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There is Always HOPE

Photos and story: Sarah Shen 
Editor: Despird Zhang 
Published the 21st of December 2020

This is the amazing story from Sarah Shen during the period around Hurricane Harvey on August 27th, 2017 in Houston, Texas.

Once again, we are hit by another unprecedented disaster, and when the disaster strikes, we are desperate and helpless, aren’t we?   But not hopeless. 

I would like to invite you to join me on an exclusive photography journey witnessing the real-life experience of my friend Sarah Shen, three years ago.
Through her incredible story and photographs it makes people deeply believe that there is always love, hope and positive expectations no matter how harsh life is.


Aug 23, 24, 25, 2017, Outside of home:
Before Hurricane Harvey, the people of Houston had been preparing for the hurricane season every year. Except for the mom buying water and long-term food, refuelling, cleaning and tidying up, and storing water enough for at least one week as well as the very probable power outages after the hurricane, the lives of the kids are considered quite normal so far.





Morning, Aug 26, Game room on the second floor:
With nonstop rain ongoing, we are stuck at home and could not go out. Until then I did not know that the hurricane could bring 50 inches of rain to Houston in three days, which is way more than the regular amount of annual rainfall.


Evening, Aug 26, Food storage room on the first floor:

The tornado warnings continue throughout the day, and there have been intermittent reports about houses being destroyed in the immediate vicinity. My daughter convinces me that it is the safest thing to read the iPad inside the food storage room on the first floor, surrounded by piles of water and food.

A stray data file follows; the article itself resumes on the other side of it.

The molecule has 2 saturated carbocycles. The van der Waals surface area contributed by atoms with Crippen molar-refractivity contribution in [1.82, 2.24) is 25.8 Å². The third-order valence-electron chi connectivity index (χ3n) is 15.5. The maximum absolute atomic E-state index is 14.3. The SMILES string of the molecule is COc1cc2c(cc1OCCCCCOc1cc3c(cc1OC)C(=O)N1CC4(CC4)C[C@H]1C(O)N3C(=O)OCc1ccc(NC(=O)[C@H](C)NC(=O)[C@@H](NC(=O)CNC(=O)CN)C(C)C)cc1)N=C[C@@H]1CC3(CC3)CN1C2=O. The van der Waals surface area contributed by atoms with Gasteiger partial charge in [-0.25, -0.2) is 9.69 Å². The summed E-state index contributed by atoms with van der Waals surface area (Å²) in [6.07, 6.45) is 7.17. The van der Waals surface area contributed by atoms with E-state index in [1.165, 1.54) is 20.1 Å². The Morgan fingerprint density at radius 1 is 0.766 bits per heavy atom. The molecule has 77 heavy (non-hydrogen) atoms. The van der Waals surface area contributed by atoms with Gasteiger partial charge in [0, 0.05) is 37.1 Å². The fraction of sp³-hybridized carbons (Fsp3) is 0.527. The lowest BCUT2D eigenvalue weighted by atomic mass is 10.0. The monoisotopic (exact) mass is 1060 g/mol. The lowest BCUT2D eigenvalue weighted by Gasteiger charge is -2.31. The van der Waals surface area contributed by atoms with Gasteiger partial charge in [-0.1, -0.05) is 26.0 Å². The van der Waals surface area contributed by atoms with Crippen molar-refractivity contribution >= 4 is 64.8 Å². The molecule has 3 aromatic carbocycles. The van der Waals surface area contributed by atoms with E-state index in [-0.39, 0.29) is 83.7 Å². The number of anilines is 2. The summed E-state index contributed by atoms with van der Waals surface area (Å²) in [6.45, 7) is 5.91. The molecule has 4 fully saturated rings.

Aug 27, the living room on the first floor:
The water level keeps rising, so I must quickly clean up the house, move food, water and household appliances to the second floor, and elevate the furniture with anything that works like a padding. However, there are still plenty of items that can't be moved. Maybe, the water is not going to enter the house, is it? Nothing we could do except pray for the best outcome.



Aug 27, Game room on the second floor:
The rain continues to pour, and the water level continues to rise. Now floods everywhere. Based on my calculation that when the water level is about to reach the top of the roadside fire hydrant, then it will breach the threshold for the flood to enter the house.




Rain, rain, go away!


Aug 27, Study room:
The flood is almost reaching a life-threatening threshold. Before we must shut down the power of the house, my son wishes to play another piece on the piano. I am afraid it will take a very long time before he is able to do that again, and we are not even sure if the piano will survive the flood.



Early Morning, Aug 28, The street across from home:
I barely slept across the previous night. I could see the lights dotted in the water through the rain-soaked window on the second floor. I don't know how many families were having the same sleepless night just like we did. In the morning, the water has not entered the house yet, but the entire district has been classified as a mandatory evacuation zone, and military helicopters have begun to participate in rescue missions.



Afternoon, Aug 28:
The streets of my suburb are literally rivers. While some volunteers and soldiers are driving trucks to higher locations hoping that people who might be wading can evacuate themselves, others are walking in waist-deep water dragging rubber dinghies to rescue people from house to house.